Economic and greenhouse gas emissions assessment of excess biomass extracted from future kraft pulp mills
Paper in proceedings, 2002

Different studies have shown that the process heat requirements of future pulp mills can be satisfied using available internal biomass (bark and lignin), which are process by-products. Assuming that biomass is CO2 neutral, further reducing the process heat demand will not therefore lead to further reduction of Greenhouse Gas (GHG) emissions - unless the excess biomass is extracted and used elsewhere to substitute fossil fuels. Previous work has demonstrated the potential to extract and export significant amounts of biofuel from future pulp mills. The associated extraction costs can be competitive with conventional forest fuels. However, biofuel extraction reduces the mill's potential to cogenerate electric power. This reduced power output must be compensated by increased purchased power from the grid, with associated costs and emissions. Such emissions must be affected to the extracted biofuel, which cannot therefore be considered as CO2 neutral. This paper presents results for costs and associated greenhouse gas emissions for excess biofuel extracted from a pulp mill. The results show that the extraction costs are competitive, but that the greenhouse gas emissions associated with the exported biofuel can be significant and must therefore not be neglected.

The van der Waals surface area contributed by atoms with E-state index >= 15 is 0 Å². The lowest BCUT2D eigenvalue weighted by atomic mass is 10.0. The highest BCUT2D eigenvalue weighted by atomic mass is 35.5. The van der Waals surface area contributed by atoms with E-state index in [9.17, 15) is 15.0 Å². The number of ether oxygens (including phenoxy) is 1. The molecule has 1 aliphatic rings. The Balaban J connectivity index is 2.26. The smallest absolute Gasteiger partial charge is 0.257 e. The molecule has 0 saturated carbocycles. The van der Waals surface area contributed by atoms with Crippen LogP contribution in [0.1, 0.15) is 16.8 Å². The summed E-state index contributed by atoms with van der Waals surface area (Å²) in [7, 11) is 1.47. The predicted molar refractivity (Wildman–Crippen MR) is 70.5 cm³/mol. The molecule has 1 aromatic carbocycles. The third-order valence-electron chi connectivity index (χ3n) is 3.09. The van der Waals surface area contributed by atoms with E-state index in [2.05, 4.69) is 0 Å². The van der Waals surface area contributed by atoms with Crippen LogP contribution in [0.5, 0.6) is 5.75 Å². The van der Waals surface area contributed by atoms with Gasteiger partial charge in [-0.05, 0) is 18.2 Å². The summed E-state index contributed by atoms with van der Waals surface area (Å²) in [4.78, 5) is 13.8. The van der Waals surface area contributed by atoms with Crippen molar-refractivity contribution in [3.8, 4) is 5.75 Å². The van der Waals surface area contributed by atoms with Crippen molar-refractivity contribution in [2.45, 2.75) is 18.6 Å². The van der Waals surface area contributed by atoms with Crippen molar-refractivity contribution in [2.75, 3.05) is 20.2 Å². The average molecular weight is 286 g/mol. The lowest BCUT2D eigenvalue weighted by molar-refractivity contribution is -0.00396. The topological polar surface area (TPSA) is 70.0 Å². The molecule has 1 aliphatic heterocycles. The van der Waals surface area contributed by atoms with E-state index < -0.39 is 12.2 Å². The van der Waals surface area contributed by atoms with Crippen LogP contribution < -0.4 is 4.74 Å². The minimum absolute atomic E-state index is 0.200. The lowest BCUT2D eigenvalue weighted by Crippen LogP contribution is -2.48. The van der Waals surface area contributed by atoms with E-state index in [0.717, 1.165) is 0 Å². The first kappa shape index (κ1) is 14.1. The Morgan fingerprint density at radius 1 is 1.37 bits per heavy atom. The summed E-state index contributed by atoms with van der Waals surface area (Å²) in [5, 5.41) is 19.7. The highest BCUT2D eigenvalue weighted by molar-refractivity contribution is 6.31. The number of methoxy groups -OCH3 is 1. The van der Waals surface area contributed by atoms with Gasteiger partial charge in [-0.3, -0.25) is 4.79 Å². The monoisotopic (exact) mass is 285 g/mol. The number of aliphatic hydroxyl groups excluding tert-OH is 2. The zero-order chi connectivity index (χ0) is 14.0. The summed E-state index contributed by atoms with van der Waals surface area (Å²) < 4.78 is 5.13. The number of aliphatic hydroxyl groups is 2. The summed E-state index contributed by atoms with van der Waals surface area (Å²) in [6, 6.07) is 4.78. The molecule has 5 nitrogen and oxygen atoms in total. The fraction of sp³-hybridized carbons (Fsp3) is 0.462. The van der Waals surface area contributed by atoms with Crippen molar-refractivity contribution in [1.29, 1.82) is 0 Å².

Author

Anders Ådahl

Chalmers, Department of Chemical Engineering and Environmental Sciences, Heat and Power Technology

Simon Harvey

Chalmers, Department of Chemical Engineering and Environmental Sciences, Heat and Power Technology

Thore Berntsson

Chalmers, Department of Chemical Engineering and Environmental Sciences, Heat and Power Technology

Proceedings of the 6th International Conference on Greenhouse Gas Control Technologies

Vol. 1 1237-1242

6th International Conference on Greenhouse Gas Control Technologies
Kyoto, Japan,

Subject Categories

Chemical Engineering

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4/29/2019